The opinion of the court was delivered by: Robert P. Patterson, Jr., District Judge.
These are identical actions alleging misrepresentations and
omissions in violation of § 10(b) of the Securities Exchange
Act of 1934, 15 U.S.C. § 78j(b) and Rule 10b-5 promulgated
thereunder, violation of the Racketeer Influenced and Corrupt
Organizations Act ("RICO"), 18 U.S.C. § 1961 et seq., and
common law fraud in connection with the sale of cooperative
apartments to plaintiffs. Defendants Real Estate Investment
Group ("REIG"), Martin Ender ("Ender"), Max R. Weiss ("Weiss"),
Stanley Want ("Want") and Kenneth Pelsinger ("Pelsinger") move
to disqualify plaintiffs' attorneys on the ground that they
have breached confidences and otherwise engaged in improper
conduct in prosecuting this action in violation of the Code of
Professional Responsibility ("the Code"). For the reasons set
forth below, defendants' motions are granted.
Sometime prior to August 1988, defendants Weiss, Ender, Want
and Simon Milne ("Milne") formed a New Jersey corporation known
as Real Estate Investment Group, Inc. ("REIG"). REIG purchased
eighteen cooperative apartments located in West New York, New
Jersey from 6209-15 Boulevard East Corporation ("6209").
Defendants Eric and Joan Kaufman ("the Kaufman defendants"),
both principals in 6209, were the co-op sponsors from whom the
apartments were purchased. After their purchase, REIG offered
the apartments for sale to investors.
Weiss has served as Joseph Liu's ("Liu") and Jenny and Samson
Lum's personal accountant since 1984. Liu Aff. ¶ 3; Lum Aff. ¶
3.*fn1 Weiss has served as plaintiffs Pablo Poblete's
("Poblete") personal accountant since at least 1989. Poblete
Aff. ¶ 3. In August 1988 Weiss recommended that plaintiffs
invest in the cooperative apartments REIG had purchased. Liu
Aff. ¶¶ 3-6. Weiss allegedly also recommended plaintiffs to
Kenneth Pelsinger ("Pelsinger"), an attorney, who ultimately
acted as plaintiffs' mortgage broker and represented
plaintiffs at their closings. Liu Aff. ¶¶ 13, 15. Plaintiffs
purchased two apartment*fn2 apiece, allegedly sight unseen,
and closed in March 1989. Liu Aff. ¶¶ 8, 12, 16.
In mid-1989 or early spring 1990, plaintiffs contacted Weiss
to express dissatisfaction with aspects of their purchase and
to inquire as to how they might be relieved from its
obligations. Weiss Aff. ¶ 7; Liu Aff. ¶ 20. Plaintiffs allege
that the maintenance fees were higher than originally quoted to
them and that "major renovations" were necessary. Liu ¶¶ 12,
19. Plaintiffs claim Weiss blamed the misrepresentations on the
Kaufman defendants and also expressed dissatisfaction with his
former associates Ender and Want. Liu Aff. ¶¶ 20, 25.
Because Weiss had in the past referred clients to the law
firm of Realmuto and D'Alessio ("R & D"), Weiss Aff. ¶ 9 n. 5,
he contacted R & D on plaintiffs' behalf. Weiss claims he also
sought to explore avenues for bringing an action on behalf of
himself and REIG against the Kaufman defendants, 6209 and
another entity, Creative Capital Group. Id. ¶¶ 3(b), 9.
A series of discussions ensued involving Weiss, R & D,
plaintiffs and various defendants. The first meeting was held
April 2, 1990 at the law offices of R & D. Weiss, Richard
Realmuto ("Realmuto"), Matthew D'Alessio ("D'Alessio") and all
four plaintiffs attended. Weiss claims the discussion that day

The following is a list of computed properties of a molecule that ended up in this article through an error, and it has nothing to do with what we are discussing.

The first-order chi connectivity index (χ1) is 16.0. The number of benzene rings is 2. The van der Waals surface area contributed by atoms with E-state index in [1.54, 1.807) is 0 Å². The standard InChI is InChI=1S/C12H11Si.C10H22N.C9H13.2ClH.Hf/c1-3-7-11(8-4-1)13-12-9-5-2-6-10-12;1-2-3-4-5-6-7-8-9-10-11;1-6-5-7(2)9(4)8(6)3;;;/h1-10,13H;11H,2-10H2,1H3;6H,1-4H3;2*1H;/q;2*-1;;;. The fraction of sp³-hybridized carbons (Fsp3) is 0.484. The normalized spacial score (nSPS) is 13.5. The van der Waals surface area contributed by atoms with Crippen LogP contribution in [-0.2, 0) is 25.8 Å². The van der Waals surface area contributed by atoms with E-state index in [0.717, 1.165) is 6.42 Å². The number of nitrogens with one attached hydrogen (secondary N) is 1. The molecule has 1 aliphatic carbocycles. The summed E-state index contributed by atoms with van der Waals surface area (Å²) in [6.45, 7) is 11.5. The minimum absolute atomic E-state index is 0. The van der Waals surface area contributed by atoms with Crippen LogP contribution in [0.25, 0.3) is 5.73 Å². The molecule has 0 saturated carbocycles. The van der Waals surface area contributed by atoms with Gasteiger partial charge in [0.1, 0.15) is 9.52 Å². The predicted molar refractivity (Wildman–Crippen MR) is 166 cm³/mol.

centered on the possibility of plaintiffs voiding their
mortgages and potential claims against them by the bank which
held the mortgages. Weiss Aff. ¶¶ 10-11. Weiss claims he also
raised questions regarding actions by the Kaufman defendants in
the sale of apartments to REIG. Id.
Weiss claims he disclosed his potential conflict of interest
to Realmuto and D'Alessio up front but that he received
assurances that any information he provided would be kept
confidential*fn3 and that he would not be named as a defendant
in any future action by plaintiffs. Weiss Aff. ¶¶ 9, 13, 14.
Realmuto and D'Alessio deny ever having given Weiss any such
assurances. Realmuto Aff. ¶ 8; D'Alessio Aff. ¶ 8. Realmuto
claims that after reviewing the matter, he advised Weiss that
Weiss was subject to a lawsuit but that Weiss insisted on
continuing to be involved in the meetings based on "his
obligation and duty as the longtime accountant" for plaintiffs.
Realmuto Aff. ¶¶ 9, 10.
After the April 2, 1990 meeting Weiss provided R & D with
documents, allegedly at the attorneys' request, including
plaintiffs' sales contracts, REIG's underlying contract with
6209, the prospectus, assignment agreements, amendments of the
offering and copies of loan documents. Weiss Aff. ¶ 13.
On May 7, 1990 Realmuto and D'Alessio held a second meeting
involving Weiss and the plaintiffs. Weiss claims they further
discussed plaintiffs' mortgages and actions taken by the
Kaufman defendants. Weiss Aff. ¶ 13.
On May 17, 1990 R & D held a third and final meeting attended
by Weiss, Pelsinger, Ender and Want. Weiss claims that at this
meeting he explained the "inside nature" of the transactions
from the defendants' viewpoint. Weiss Aff. ¶ 15. Realmuto then
informed Pelsinger, Ender, Want and Weiss that plaintiffs would
file suit against them if no settlement could be reached.
Realmuto Aff. ¶ 16.
In November 1990 plaintiffs filed separate complaints
alleging that defendants knowingly made false and misleading
statements and omissions to plaintiffs concerning the co-op
investments, that together defendants engaged in a pattern of
racketeering activity and that defendants devised a fraudulent
scheme to deprive plaintiffs of their property by inducing them
purchase the cooperative apartments.*fn4 Plaintiffs seek
compensatory and punitive damages.
On April 17, 1991 defendants REIG, Ender, Weiss, Want and
Pelsinger moved to disqualify Realmuto & D'Alessio pursuant to
Canons 4 and 9 of the Code of Professional Responsibility. ...